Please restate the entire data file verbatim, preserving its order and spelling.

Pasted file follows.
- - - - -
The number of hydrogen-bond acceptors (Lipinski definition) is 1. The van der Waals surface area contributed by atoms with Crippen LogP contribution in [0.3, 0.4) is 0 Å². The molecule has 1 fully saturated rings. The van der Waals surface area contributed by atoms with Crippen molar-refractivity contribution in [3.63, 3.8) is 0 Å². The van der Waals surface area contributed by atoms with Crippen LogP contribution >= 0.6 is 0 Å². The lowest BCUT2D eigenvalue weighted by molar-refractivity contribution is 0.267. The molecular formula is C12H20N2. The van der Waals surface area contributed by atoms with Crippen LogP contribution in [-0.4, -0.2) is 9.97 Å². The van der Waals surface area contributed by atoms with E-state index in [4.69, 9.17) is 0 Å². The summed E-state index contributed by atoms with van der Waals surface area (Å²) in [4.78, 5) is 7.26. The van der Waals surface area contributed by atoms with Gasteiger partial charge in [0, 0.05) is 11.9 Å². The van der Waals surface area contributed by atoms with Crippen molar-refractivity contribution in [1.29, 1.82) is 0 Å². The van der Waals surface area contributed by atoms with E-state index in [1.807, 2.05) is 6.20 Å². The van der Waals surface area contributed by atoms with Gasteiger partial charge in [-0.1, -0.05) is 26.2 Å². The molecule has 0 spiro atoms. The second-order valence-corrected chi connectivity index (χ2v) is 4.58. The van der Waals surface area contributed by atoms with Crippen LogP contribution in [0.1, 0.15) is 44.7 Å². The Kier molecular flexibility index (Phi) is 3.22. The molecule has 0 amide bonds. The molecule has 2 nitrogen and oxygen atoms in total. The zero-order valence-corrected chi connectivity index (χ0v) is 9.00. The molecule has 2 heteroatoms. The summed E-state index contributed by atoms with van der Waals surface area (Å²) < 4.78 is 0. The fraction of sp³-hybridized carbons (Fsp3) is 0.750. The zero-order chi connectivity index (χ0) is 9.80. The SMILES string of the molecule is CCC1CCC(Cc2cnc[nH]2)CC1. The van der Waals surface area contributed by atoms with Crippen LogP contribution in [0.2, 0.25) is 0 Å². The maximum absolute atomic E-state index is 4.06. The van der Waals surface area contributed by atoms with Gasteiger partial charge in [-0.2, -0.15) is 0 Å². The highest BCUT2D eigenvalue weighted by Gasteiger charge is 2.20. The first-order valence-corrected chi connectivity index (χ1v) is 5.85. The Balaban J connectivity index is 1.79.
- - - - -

The number of hydrogen-bond acceptors (Lipinski definition) is 1. The van der Waals surface area contributed by atoms with Crippen LogP contribution in [0.3, 0.4) is 0 Å². The molecule has 1 fully saturated rings. The van der Waals surface area contributed by atoms with Crippen molar-refractivity contribution in [3.63, 3.8) is 0 Å². The van der Waals surface area contributed by atoms with Crippen LogP contribution >= 0.6 is 0 Å². The lowest BCUT2D eigenvalue weighted by molar-refractivity contribution is 0.267. The molecular formula is C12H20N2. The van der Waals surface area contributed by atoms with Crippen LogP contribution in [-0.4, -0.2) is 9.97 Å². The van der Waals surface area contributed by atoms with E-state index in [4.69, 9.17) is 0 Å². The summed E-state index contributed by atoms with van der Waals surface area (Å²) in [4.78, 5) is 7.26. The van der Waals surface area contributed by atoms with Gasteiger partial charge in [0, 0.05) is 11.9 Å². The van der Waals surface area contributed by atoms with Crippen molar-refractivity contribution in [1.29, 1.82) is 0 Å². The van der Waals surface area contributed by atoms with E-state index in [1.807, 2.05) is 6.20 Å². The van der Waals surface area contributed by atoms with Gasteiger partial charge in [-0.1, -0.05) is 26.2 Å². The molecule has 0 spiro atoms. The second-order valence-corrected chi connectivity index (χ2v) is 4.58. The van der Waals surface area contributed by atoms with Crippen LogP contribution in [0.1, 0.15) is 44.7 Å². The Kier molecular flexibility index (Phi) is 3.22. The molecule has 0 amide bonds. The molecule has 2 nitrogen and oxygen atoms in total. The zero-order valence-corrected chi connectivity index (χ0v) is 9.00. The molecule has 2 heteroatoms. The summed E-state index contributed by atoms with van der Waals surface area (Å²) < 4.78 is 0. The fraction of sp³-hybridized carbons (Fsp3) is 0.750. The zero-order chi connectivity index (χ0) is 9.80. The SMILES string of the molecule is CCC1CCC(Cc2cnc[nH]2)CC1. The van der Waals surface area contributed by atoms with Crippen LogP contribution in [0.2, 0.25) is 0 Å². The maximum absolute atomic E-state index is 4.06. The van der Waals surface area contributed by atoms with Gasteiger partial charge in [-0.2, -0.15) is 0 Å². The highest BCUT2D eigenvalue weighted by Gasteiger charge is 2.20. The first-order valence-corrected chi connectivity index (χ1v) is 5.85. The Balaban J connectivity index is 1.79.